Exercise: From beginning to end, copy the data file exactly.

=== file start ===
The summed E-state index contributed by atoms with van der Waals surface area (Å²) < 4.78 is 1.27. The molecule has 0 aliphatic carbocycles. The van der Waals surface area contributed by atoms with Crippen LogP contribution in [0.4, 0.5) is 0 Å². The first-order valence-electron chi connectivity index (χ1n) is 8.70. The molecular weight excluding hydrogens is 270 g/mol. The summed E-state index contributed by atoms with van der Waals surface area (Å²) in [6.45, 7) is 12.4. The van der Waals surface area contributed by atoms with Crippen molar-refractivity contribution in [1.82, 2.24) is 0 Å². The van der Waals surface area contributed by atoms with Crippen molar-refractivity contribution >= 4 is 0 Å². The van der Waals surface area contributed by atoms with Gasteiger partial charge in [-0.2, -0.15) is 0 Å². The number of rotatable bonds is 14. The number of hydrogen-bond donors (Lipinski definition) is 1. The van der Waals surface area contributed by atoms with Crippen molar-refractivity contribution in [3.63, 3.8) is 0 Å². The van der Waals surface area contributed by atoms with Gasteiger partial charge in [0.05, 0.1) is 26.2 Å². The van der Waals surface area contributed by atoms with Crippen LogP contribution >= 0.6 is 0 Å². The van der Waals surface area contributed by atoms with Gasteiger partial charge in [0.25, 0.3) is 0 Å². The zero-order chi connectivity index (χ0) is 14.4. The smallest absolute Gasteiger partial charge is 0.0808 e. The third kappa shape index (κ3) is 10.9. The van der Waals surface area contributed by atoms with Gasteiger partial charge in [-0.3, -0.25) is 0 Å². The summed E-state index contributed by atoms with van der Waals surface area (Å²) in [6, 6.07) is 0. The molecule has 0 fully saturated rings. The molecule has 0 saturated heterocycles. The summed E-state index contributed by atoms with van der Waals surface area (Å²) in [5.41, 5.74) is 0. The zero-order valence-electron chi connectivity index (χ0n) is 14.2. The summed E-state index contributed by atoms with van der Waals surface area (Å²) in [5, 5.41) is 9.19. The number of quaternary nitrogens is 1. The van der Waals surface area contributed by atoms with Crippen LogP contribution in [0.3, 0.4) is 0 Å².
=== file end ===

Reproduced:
The summed E-state index contributed by atoms with van der Waals surface area (Å²) < 4.78 is 1.27. The molecule has 0 aliphatic carbocycles. The van der Waals surface area contributed by atoms with Crippen LogP contribution in [0.4, 0.5) is 0 Å². The first-order valence-electron chi connectivity index (χ1n) is 8.70. The molecular weight excluding hydrogens is 270 g/mol. The summed E-state index contributed by atoms with van der Waals surface area (Å²) in [6.45, 7) is 12.4. The van der Waals surface area contributed by atoms with Crippen molar-refractivity contribution in [1.82, 2.24) is 0 Å². The van der Waals surface area contributed by atoms with Crippen molar-refractivity contribution >= 4 is 0 Å². The van der Waals surface area contributed by atoms with Gasteiger partial charge in [-0.2, -0.15) is 0 Å². The number of rotatable bonds is 14. The number of hydrogen-bond donors (Lipinski definition) is 1. The van der Waals surface area contributed by atoms with Crippen molar-refractivity contribution in [3.63, 3.8) is 0 Å². The van der Waals surface area contributed by atoms with Gasteiger partial charge in [0.05, 0.1) is 26.2 Å². The van der Waals surface area contributed by atoms with Crippen LogP contribution >= 0.6 is 0 Å². The van der Waals surface area contributed by atoms with Gasteiger partial charge in [0.25, 0.3) is 0 Å². The zero-order chi connectivity index (χ0) is 14.4. The smallest absolute Gasteiger partial charge is 0.0808 e. The third kappa shape index (κ3) is 10.9. The van der Waals surface area contributed by atoms with Gasteiger partial charge in [-0.3, -0.25) is 0 Å². The summed E-state index contributed by atoms with van der Waals surface area (Å²) in [6, 6.07) is 0. The molecule has 0 fully saturated rings. The molecule has 0 saturated heterocycles. The summed E-state index contributed by atoms with van der Waals surface area (Å²) in [5.41, 5.74) is 0. The zero-order valence-electron chi connectivity index (χ0n) is 14.2. The summed E-state index contributed by atoms with van der Waals surface area (Å²) in [5, 5.41) is 9.19. The number of quaternary nitrogens is 1. The van der Waals surface area contributed by atoms with Crippen LogP contribution in [0.3, 0.4) is 0 Å².